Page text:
Daddy took to hog hunting enthusiastically.  It became  a sport rather than a money-making venture.  I don’t recall eating a lot of pork or having to help count the extra money it brought in. The boars were very aggressive to men and dogs.  Daddy stitching his dogs up after they were slashed by hogs.

Daddy’s hunting buddy, Jimmy, was amazing.  He’d lost a leg as an infant, but had compensated so well, he seemed not to miss it at all.  When an angry boar charged a group of hunters aggressively, the other men scattered into nearby trees while Jimmy agiley jumped on top of his crutch and balanced as the hog ran beneath him.  He used his crutch to vault over fences rather than hunting for a gate. When my brother Billy was little, Mother had learned to dread what he might say to people.  Early one morning as she stood at the kitchen sink washing dishes, she saw Jimmy headed for the front door.  She rushed to get to the open front door greet him before Billy got a chance open his big mouth and ask about the missing leg. She was too slow.  As she rushed in, Billy announced, “Mama, a skeeter bit his leg off!”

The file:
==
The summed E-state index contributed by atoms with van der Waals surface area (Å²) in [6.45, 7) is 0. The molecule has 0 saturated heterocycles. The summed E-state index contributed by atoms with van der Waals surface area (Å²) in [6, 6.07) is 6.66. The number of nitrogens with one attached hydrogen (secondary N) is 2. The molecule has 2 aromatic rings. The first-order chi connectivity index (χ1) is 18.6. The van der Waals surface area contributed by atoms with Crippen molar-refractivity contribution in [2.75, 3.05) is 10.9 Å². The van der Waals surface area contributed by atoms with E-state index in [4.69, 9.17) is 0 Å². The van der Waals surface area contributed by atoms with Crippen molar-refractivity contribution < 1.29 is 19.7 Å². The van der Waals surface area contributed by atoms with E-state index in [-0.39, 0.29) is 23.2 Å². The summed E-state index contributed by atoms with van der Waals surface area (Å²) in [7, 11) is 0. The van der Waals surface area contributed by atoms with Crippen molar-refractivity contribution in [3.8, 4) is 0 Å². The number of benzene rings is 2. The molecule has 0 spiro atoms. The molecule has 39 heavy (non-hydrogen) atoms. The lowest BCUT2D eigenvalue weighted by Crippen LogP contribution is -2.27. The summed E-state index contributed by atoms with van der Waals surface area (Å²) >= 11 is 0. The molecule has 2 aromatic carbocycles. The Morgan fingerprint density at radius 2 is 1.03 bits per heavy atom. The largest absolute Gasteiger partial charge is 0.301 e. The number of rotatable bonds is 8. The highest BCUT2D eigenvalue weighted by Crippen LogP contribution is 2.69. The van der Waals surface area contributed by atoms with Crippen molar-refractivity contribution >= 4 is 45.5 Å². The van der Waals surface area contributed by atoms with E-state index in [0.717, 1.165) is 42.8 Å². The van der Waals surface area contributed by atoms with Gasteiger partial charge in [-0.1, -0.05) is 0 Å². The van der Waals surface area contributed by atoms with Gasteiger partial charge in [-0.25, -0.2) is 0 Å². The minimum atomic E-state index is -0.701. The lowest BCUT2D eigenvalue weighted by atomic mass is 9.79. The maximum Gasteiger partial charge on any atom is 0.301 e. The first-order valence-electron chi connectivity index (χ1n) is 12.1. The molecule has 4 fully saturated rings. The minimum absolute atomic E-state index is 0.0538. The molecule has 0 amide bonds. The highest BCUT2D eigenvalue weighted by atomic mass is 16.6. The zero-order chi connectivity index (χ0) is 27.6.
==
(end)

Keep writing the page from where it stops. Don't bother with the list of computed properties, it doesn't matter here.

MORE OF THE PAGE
Daddy made an interesting acquisition from one of his hunting buddies.  For a nominal amount, he became the proud owner of the Hog Wagon.  It was a school bus on a cut down frame with a cage on back for transporting hogs and sometimes children.  This amalgamation was unlicensed, of course, since it had no windshield or doors.  A battered bench seat covered with burlap bags replaced the bus seat.  The V8 flathead engine made it very powerful when run in first gear, an invaluable feature for a vehicle used in swampy areas.  We hung on for dear life when we were fortunate enough to get a ride on this beauty.  Daddy also employed this powerful machine to pull up stumps when clearing pasture.

We were seriously the envy of neighborhood kids.

 

 

 

A Hog a Day Part 6